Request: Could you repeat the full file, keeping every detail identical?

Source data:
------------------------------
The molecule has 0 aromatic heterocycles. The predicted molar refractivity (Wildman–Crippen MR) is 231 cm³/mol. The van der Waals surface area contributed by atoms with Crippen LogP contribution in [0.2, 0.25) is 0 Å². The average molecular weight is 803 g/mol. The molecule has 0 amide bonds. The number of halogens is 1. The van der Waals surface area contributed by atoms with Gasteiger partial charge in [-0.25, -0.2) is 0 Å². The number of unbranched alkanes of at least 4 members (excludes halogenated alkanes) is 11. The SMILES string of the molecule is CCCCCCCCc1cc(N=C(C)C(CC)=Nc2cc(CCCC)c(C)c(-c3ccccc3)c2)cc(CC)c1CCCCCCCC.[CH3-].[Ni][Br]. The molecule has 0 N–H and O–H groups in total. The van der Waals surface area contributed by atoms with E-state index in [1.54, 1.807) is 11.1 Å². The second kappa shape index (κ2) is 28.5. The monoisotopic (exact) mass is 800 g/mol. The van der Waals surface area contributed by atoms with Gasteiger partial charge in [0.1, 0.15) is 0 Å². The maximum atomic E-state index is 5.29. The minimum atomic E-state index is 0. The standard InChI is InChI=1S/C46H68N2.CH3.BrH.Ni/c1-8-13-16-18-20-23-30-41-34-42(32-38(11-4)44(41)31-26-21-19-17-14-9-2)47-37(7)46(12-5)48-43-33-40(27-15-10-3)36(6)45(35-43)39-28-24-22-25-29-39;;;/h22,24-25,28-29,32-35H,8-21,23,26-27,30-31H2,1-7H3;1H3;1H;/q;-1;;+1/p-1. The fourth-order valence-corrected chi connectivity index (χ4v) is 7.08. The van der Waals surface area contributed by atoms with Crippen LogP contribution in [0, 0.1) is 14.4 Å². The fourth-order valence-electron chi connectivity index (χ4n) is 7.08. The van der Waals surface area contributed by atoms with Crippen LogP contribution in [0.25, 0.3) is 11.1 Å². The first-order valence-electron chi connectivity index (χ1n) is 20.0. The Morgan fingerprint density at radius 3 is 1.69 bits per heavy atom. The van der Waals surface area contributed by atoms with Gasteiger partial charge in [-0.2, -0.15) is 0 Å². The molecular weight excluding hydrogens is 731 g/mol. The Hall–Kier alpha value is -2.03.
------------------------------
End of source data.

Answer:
The molecule has 0 aromatic heterocycles. The predicted molar refractivity (Wildman–Crippen MR) is 231 cm³/mol. The van der Waals surface area contributed by atoms with Crippen LogP contribution in [0.2, 0.25) is 0 Å². The average molecular weight is 803 g/mol. The molecule has 0 amide bonds. The number of halogens is 1. The van der Waals surface area contributed by atoms with Gasteiger partial charge in [-0.25, -0.2) is 0 Å². The number of unbranched alkanes of at least 4 members (excludes halogenated alkanes) is 11. The SMILES string of the molecule is CCCCCCCCc1cc(N=C(C)C(CC)=Nc2cc(CCCC)c(C)c(-c3ccccc3)c2)cc(CC)c1CCCCCCCC.[CH3-].[Ni][Br]. The molecule has 0 N–H and O–H groups in total. The van der Waals surface area contributed by atoms with E-state index in [1.54, 1.807) is 11.1 Å². The second kappa shape index (κ2) is 28.5. The monoisotopic (exact) mass is 800 g/mol. The van der Waals surface area contributed by atoms with Gasteiger partial charge in [0.1, 0.15) is 0 Å². The maximum atomic E-state index is 5.29. The minimum atomic E-state index is 0. The standard InChI is InChI=1S/C46H68N2.CH3.BrH.Ni/c1-8-13-16-18-20-23-30-41-34-42(32-38(11-4)44(41)31-26-21-19-17-14-9-2)47-37(7)46(12-5)48-43-33-40(27-15-10-3)36(6)45(35-43)39-28-24-22-25-29-39;;;/h22,24-25,28-29,32-35H,8-21,23,26-27,30-31H2,1-7H3;1H3;1H;/q;-1;;+1/p-1. The fourth-order valence-corrected chi connectivity index (χ4v) is 7.08. The van der Waals surface area contributed by atoms with Crippen LogP contribution in [0, 0.1) is 14.4 Å². The fourth-order valence-electron chi connectivity index (χ4n) is 7.08. The van der Waals surface area contributed by atoms with Crippen LogP contribution in [0.25, 0.3) is 11.1 Å². The first-order valence-electron chi connectivity index (χ1n) is 20.0. The Morgan fingerprint density at radius 3 is 1.69 bits per heavy atom. The van der Waals surface area contributed by atoms with Gasteiger partial charge in [-0.2, -0.15) is 0 Å². The molecular weight excluding hydrogens is 731 g/mol. The Hall–Kier alpha value is -2.03.